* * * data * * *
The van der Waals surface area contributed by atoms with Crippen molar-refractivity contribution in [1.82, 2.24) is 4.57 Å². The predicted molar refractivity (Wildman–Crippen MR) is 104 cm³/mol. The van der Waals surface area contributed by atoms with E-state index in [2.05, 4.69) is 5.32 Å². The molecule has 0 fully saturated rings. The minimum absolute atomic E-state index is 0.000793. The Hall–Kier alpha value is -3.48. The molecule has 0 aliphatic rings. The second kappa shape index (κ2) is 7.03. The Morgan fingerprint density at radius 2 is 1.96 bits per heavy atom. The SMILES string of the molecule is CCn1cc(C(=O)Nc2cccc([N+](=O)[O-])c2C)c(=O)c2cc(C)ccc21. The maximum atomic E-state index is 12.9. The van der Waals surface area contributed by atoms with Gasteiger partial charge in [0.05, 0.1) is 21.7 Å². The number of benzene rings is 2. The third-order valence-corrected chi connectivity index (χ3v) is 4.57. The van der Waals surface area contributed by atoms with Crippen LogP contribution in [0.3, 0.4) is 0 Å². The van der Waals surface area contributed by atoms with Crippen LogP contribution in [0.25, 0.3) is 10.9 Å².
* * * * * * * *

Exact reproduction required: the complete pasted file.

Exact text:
The van der Waals surface area contributed by atoms with Crippen molar-refractivity contribution in [1.82, 2.24) is 4.57 Å². The predicted molar refractivity (Wildman–Crippen MR) is 104 cm³/mol. The van der Waals surface area contributed by atoms with E-state index in [2.05, 4.69) is 5.32 Å². The molecule has 0 fully saturated rings. The minimum absolute atomic E-state index is 0.000793. The Hall–Kier alpha value is -3.48. The molecule has 0 aliphatic rings. The second kappa shape index (κ2) is 7.03. The Morgan fingerprint density at radius 2 is 1.96 bits per heavy atom. The SMILES string of the molecule is CCn1cc(C(=O)Nc2cccc([N+](=O)[O-])c2C)c(=O)c2cc(C)ccc21. The maximum atomic E-state index is 12.9. The van der Waals surface area contributed by atoms with Gasteiger partial charge in [0.05, 0.1) is 21.7 Å². The number of benzene rings is 2. The third-order valence-corrected chi connectivity index (χ3v) is 4.57. The van der Waals surface area contributed by atoms with Crippen LogP contribution in [0.3, 0.4) is 0 Å². The van der Waals surface area contributed by atoms with Crippen LogP contribution in [0.25, 0.3) is 10.9 Å².